The terrorist attacks of 9/11 struck at the heart of America. In more ways than one. Never before had there been an attack of this scale on US soil. They were unprecedented both in the number of victims they caused and in the precision with which the terrorists destroyed major symbols of the country's economic and military world dominance in just an hour. It is probably only thanks to a handful of courageous passengers that a fourth plane did not end its deadly flight at the White House or the Capitol after the attacks on the World Trade Center and the Pentagon.
Today, 20 years later, the shock, the existential trauma, would seem almost forgotten — and certainly will have been by anyone younger than 30, who will have few memories of the day and its aftermath. But even for most of those Americans who live far from New York and Washington, DC, the whole train of events has been consigned to history.
Airport security measures might still be a pain, but people have become used to the long queues, take off their shoes without question and are used to paying exorbitant prices for a bottle of water once they have cleared security.
The 20th anniversary of the attacks would probably have made little difference to this virtual historical oblivion. But then President Joe Biden linked the US' withdrawal from Afghanistan to the fateful date of September 11. He said that all US troops would have left the country by that date this year. He probably did so in a bid to suggest that the mission had been brought to a successful conclusion.
Afghanistan is far from being a success
But in view of thefootage from Kabul, it is hard to talk about a foreign policy success. And on the domestic front, the ongoing debate about what to do with refugees from Afghanistan has once again fanned the flames of Islamophobia. Once again, as in the years directly following the attacks, Muslims have become political pawns who are being instrumentalized in the dirty election campaign ahead of the midterms. Images of the attack 20 years ago are being promulgated with precisely this intention.
It often makes sense to look at the past in order to understand the present. In September 2001, George W. Bush had not been president for even a year. He received a lot of approval for declaring he would use all necessary means to track down the person behind the 9/11 attacks, Osama bin Laden.
Billions flowed into the so-called war on terror. Intelligence agencies and the military received state-of-the-art equipment and plenty of funding. The narrative went that the US was at risk of external attack and everything must be done, once and for all, to put an end to the threat.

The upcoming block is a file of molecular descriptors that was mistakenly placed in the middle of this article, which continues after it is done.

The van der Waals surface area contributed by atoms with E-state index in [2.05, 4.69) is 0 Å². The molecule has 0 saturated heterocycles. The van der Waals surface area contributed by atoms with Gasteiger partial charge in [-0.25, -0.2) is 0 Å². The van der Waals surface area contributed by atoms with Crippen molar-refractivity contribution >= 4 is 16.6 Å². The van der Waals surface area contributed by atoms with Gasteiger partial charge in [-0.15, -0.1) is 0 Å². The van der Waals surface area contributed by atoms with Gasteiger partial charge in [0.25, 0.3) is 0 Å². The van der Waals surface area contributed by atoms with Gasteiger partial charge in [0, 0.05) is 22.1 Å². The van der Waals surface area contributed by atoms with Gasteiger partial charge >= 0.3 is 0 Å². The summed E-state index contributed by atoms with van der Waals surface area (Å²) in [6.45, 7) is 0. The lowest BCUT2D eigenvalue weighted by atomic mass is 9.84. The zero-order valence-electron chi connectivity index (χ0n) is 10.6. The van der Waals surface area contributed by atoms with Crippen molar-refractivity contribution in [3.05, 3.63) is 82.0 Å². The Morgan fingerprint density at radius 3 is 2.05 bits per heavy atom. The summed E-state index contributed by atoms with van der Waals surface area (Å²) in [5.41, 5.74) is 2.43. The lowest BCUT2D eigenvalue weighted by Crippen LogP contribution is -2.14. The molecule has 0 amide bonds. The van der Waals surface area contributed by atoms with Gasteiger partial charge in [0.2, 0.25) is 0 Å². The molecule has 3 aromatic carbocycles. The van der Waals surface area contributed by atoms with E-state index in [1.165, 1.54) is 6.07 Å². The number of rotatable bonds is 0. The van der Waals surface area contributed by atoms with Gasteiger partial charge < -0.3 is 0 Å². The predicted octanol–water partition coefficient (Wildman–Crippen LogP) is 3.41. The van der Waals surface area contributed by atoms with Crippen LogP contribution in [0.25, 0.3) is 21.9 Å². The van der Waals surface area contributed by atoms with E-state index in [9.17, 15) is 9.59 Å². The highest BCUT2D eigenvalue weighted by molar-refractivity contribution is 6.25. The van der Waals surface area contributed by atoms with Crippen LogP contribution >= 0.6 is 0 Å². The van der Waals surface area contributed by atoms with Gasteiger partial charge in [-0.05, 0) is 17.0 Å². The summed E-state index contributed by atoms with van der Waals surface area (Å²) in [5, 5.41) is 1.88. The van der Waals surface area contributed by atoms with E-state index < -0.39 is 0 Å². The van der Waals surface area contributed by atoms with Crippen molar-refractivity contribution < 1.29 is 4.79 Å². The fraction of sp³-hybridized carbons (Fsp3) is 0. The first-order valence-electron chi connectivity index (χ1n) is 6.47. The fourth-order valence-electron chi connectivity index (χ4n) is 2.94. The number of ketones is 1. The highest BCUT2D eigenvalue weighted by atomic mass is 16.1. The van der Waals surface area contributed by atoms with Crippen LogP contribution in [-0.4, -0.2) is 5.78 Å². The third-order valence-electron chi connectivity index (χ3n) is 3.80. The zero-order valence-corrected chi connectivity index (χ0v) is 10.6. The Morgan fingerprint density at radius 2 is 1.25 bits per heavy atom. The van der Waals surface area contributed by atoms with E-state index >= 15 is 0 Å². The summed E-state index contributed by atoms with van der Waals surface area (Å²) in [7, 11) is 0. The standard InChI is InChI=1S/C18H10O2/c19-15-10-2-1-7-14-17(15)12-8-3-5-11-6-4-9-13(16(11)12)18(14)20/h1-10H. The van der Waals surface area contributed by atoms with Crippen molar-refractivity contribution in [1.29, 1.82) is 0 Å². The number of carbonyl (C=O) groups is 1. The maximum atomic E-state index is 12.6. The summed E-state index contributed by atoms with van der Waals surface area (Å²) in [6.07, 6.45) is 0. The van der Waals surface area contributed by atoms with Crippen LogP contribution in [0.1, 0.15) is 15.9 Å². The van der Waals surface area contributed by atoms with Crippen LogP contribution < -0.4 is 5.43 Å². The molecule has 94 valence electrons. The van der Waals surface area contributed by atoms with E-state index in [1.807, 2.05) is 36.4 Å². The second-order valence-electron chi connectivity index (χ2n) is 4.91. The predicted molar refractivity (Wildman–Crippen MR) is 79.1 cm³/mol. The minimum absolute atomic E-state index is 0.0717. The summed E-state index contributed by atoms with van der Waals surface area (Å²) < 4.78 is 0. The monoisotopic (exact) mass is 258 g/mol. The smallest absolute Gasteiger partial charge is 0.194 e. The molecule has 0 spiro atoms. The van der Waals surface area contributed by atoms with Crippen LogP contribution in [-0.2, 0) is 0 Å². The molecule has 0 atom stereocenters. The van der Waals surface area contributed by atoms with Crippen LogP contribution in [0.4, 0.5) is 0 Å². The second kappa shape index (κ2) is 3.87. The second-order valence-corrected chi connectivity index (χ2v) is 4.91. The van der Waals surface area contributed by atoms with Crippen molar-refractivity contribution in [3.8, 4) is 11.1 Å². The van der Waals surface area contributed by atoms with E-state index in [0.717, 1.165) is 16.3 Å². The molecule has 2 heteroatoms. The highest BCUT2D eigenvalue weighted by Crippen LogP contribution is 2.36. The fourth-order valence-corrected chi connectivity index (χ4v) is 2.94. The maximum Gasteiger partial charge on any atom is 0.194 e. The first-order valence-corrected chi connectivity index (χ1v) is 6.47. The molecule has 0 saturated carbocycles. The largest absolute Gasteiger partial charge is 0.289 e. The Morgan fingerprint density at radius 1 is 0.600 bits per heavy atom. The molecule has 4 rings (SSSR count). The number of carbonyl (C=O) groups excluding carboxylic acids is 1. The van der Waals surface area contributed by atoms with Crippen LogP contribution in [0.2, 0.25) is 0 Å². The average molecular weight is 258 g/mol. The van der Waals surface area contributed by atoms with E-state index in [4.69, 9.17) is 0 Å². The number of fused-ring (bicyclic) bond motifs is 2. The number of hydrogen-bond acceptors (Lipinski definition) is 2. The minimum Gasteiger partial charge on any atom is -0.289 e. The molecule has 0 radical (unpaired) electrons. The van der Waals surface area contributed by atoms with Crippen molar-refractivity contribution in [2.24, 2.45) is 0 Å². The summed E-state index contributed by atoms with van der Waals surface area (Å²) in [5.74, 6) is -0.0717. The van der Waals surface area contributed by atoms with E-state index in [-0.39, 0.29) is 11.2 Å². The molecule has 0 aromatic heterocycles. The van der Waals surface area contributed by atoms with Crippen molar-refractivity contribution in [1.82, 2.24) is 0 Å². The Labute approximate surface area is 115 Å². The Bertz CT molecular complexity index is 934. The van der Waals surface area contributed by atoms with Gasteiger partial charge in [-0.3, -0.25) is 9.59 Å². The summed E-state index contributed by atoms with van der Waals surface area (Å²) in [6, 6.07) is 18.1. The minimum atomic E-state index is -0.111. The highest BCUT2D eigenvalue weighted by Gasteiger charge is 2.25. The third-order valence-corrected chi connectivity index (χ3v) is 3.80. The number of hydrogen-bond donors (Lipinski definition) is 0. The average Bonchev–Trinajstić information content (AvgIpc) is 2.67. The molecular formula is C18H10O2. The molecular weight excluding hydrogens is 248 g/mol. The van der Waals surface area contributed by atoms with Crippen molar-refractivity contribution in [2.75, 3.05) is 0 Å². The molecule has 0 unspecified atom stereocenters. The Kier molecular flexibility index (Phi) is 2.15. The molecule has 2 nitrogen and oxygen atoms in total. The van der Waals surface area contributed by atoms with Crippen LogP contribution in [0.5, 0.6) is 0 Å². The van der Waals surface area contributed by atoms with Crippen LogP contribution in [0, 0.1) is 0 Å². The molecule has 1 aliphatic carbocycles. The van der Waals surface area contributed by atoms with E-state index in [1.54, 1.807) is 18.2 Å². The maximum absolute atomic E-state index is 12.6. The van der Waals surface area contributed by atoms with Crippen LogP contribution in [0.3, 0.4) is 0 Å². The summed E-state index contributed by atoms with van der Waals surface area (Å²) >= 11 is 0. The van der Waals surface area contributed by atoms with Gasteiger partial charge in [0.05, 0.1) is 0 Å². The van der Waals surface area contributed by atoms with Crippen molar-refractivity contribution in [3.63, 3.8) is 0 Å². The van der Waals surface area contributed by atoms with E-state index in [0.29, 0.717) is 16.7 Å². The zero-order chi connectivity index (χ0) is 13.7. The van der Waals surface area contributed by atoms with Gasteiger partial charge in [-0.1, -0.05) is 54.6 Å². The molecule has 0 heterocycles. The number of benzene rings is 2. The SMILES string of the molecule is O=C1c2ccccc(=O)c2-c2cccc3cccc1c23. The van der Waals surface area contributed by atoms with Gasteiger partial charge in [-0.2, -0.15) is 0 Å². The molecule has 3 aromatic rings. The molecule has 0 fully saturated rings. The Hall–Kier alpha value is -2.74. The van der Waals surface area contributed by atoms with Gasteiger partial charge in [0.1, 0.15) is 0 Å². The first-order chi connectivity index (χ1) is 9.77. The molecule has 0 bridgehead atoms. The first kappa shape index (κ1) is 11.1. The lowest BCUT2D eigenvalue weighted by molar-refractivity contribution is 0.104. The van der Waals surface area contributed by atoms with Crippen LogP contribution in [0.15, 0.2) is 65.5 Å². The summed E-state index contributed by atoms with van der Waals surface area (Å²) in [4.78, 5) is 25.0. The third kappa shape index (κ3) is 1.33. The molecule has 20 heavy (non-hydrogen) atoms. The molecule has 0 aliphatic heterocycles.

And at first, this narrative was largely accepted by the population. But with each passing year, as the images of the collapsing towers continued to fade, the willingness to sacrifice more lives and funds on wars with seemingly no end in sight dwindled. The political elite was caught in a trap. It could no longer justify the wars by saying they were to combat terrorist networks, at least not since the 2011 killing of bin Laden in Pakistan.
So, gradually, the focus of justification efforts shifted towards the support of democratic forces with the goal of turning Afghanistan into a country with a Western form of government. As had happened with Vietnam, the US once again made the mistake of believing that it could export its political system and protect the world from communism, extremism and terrorism.
The dream is over
This dream is over. Biden has made clear that US foreign policy should serve only US interests. US military involvement will be scaled down even more. The president will devote himself to domestic needs such as improving infrastructure and tackling the climate crisis.
In terms of foreign policy, there is really only one issue that still carries weight for the US, which is its power struggle with China. In Syria, the US has already left the field to Russia and it is also holding back in Libya. Even Israel is trying to become less dependent on its strongest ally by building ties with the Arab states. It is unclear how long these new alliances might hold.
But in the meantime, many experts fear that the further the US moves away from the global game, the lower the barrier inhibiting states from carrying out preemptive strikes will become.
Twenty years after the terrorist attacks, the collapsing towers of the World Trade Center symbolize the disappearance of the world's global policeman. And they are an urgent warning that there will have to be new alliances if the emerging and widening vacuum is not to be filled by anti-democratic forces.